My programming story begins in middle school, in the dark ages. I had already played with Algol – yes, using the old punchcards, and now I learned Basic. But sadly, I was trying to avoid being called a nerd (hey, I was a teenager) and so I drifted away from programming as time went on. In college, I majored inm Mechanical Engineering, which led to me taking classes in Quickbasic, Fortran77, and Pascal. In my MBA program, I messed a little with HTML and CSS – this was the early days of the Web – but as I said, I was a mechanical engineer, and that was where I was building a career.
In 2010, though, thanks to the crash of 2008, all that came crashing down. By 2013 I’d had enough and I started to teach myself to code. I found that I really enjoyed it – and wondered why I had ever quit at all! I took a certificate in Software Development at the local community college but it didn’t leave me much to show employers – building a portfolio isn’t part of the curriculum, although I learned quite a bit about programming. So when, in Spring of 2015, I discovered FreeCodeCamp, I was pretty excited. Here was a program with tangible lessons, a structured schedule, measurable results, and that would leave you with a batch of projects at the end for a portfolio.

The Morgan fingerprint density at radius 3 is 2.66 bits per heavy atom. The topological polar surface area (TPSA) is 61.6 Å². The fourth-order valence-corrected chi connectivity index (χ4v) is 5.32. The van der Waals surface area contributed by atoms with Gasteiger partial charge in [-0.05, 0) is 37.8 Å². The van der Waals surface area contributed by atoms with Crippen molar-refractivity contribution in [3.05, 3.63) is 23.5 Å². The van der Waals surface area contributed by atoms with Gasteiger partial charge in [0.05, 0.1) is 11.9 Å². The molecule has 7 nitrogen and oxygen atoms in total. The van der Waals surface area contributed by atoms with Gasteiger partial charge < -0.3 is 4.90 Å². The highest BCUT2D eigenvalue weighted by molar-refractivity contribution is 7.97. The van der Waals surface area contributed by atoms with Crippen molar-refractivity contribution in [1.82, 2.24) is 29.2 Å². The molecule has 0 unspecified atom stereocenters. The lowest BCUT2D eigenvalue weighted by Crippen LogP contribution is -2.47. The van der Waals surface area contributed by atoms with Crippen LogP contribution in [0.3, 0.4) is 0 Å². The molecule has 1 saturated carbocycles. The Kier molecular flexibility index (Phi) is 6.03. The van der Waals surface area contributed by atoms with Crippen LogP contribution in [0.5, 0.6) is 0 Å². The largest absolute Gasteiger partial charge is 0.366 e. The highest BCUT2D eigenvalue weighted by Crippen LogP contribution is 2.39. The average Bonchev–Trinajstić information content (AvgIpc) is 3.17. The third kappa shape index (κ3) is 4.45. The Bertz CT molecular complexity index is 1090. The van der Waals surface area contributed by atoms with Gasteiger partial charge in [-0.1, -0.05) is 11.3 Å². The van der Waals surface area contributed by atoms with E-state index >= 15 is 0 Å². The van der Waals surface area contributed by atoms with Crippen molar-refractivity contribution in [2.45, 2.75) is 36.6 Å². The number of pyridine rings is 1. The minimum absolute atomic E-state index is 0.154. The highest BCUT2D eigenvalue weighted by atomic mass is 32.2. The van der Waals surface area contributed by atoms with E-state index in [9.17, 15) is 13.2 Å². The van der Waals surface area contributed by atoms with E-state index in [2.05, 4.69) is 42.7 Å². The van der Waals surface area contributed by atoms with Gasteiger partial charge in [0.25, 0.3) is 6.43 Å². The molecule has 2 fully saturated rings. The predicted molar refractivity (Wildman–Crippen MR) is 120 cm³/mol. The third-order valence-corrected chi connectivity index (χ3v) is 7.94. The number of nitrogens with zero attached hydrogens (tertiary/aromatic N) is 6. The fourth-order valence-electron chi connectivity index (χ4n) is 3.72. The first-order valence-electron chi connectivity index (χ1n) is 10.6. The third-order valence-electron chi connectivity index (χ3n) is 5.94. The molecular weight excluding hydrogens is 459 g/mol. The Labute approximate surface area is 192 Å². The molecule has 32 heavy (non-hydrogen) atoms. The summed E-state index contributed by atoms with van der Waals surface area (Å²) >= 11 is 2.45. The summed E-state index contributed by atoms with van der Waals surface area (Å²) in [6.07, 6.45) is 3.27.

And best of all, it was free!
So I began to work through the lessons, a little at a time while I worked part-time jobs to survive. A lot happened in my personal life too, most of it not so good. But I kept chipping away at the lessons and the challenges and finally in summer of 2016 I earned my front end devloper certificate, and had a nice portfolio of projects to show for it.
So now that I have a job, I’ve been focusing on learning the technologies used there, and in the meantime, I’ve been trying to learn React and work on the Back-End certificate. I’ve also been working through the beta for the next iteration of FreeCodeCamp, which has a lot more on CSS and SASS and so on. It’s an ongoing voyage, and I’ve really been enjoying it so far.